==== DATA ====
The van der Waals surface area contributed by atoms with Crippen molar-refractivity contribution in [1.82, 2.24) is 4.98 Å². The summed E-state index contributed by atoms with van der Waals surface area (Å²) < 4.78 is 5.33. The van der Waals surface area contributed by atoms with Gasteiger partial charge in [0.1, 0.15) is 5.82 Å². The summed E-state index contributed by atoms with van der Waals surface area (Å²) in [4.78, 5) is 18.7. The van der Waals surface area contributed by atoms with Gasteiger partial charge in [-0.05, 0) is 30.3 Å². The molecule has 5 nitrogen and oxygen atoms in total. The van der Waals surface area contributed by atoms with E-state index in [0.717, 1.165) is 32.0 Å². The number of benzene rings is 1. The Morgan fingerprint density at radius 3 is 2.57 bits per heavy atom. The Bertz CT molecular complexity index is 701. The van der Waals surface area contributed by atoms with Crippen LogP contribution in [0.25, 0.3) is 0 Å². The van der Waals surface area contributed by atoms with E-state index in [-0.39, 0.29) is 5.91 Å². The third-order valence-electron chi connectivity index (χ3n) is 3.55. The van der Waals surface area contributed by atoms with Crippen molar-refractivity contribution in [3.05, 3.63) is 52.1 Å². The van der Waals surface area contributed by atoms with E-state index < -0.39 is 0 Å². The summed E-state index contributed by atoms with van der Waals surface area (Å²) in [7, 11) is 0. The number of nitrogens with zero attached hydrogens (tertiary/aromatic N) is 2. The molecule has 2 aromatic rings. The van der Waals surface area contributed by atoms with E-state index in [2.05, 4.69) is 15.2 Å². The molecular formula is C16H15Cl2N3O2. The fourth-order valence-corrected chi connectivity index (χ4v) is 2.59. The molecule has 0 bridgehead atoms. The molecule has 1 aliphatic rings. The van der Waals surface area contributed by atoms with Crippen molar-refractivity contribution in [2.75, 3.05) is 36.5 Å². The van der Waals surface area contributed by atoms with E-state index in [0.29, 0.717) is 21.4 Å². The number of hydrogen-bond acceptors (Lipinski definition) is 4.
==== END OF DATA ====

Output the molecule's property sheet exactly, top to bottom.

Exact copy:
The van der Waals surface area contributed by atoms with Crippen molar-refractivity contribution in [1.82, 2.24) is 4.98 Å². The summed E-state index contributed by atoms with van der Waals surface area (Å²) < 4.78 is 5.33. The van der Waals surface area contributed by atoms with Gasteiger partial charge in [0.1, 0.15) is 5.82 Å². The summed E-state index contributed by atoms with van der Waals surface area (Å²) in [4.78, 5) is 18.7. The van der Waals surface area contributed by atoms with Gasteiger partial charge in [-0.05, 0) is 30.3 Å². The molecule has 5 nitrogen and oxygen atoms in total. The van der Waals surface area contributed by atoms with E-state index in [0.717, 1.165) is 32.0 Å². The number of benzene rings is 1. The Morgan fingerprint density at radius 3 is 2.57 bits per heavy atom. The Bertz CT molecular complexity index is 701. The van der Waals surface area contributed by atoms with Crippen LogP contribution in [0.25, 0.3) is 0 Å². The van der Waals surface area contributed by atoms with E-state index in [-0.39, 0.29) is 5.91 Å². The third-order valence-electron chi connectivity index (χ3n) is 3.55. The van der Waals surface area contributed by atoms with Crippen molar-refractivity contribution in [3.05, 3.63) is 52.1 Å². The van der Waals surface area contributed by atoms with E-state index < -0.39 is 0 Å². The summed E-state index contributed by atoms with van der Waals surface area (Å²) in [7, 11) is 0. The number of nitrogens with zero attached hydrogens (tertiary/aromatic N) is 2. The molecule has 2 aromatic rings. The van der Waals surface area contributed by atoms with E-state index in [2.05, 4.69) is 15.2 Å². The molecular formula is C16H15Cl2N3O2. The fourth-order valence-corrected chi connectivity index (χ4v) is 2.59. The molecule has 0 bridgehead atoms. The molecule has 1 aliphatic rings. The van der Waals surface area contributed by atoms with Crippen molar-refractivity contribution in [2.75, 3.05) is 36.5 Å². The van der Waals surface area contributed by atoms with E-state index in [0.29, 0.717) is 21.4 Å². The number of hydrogen-bond acceptors (Lipinski definition) is 4.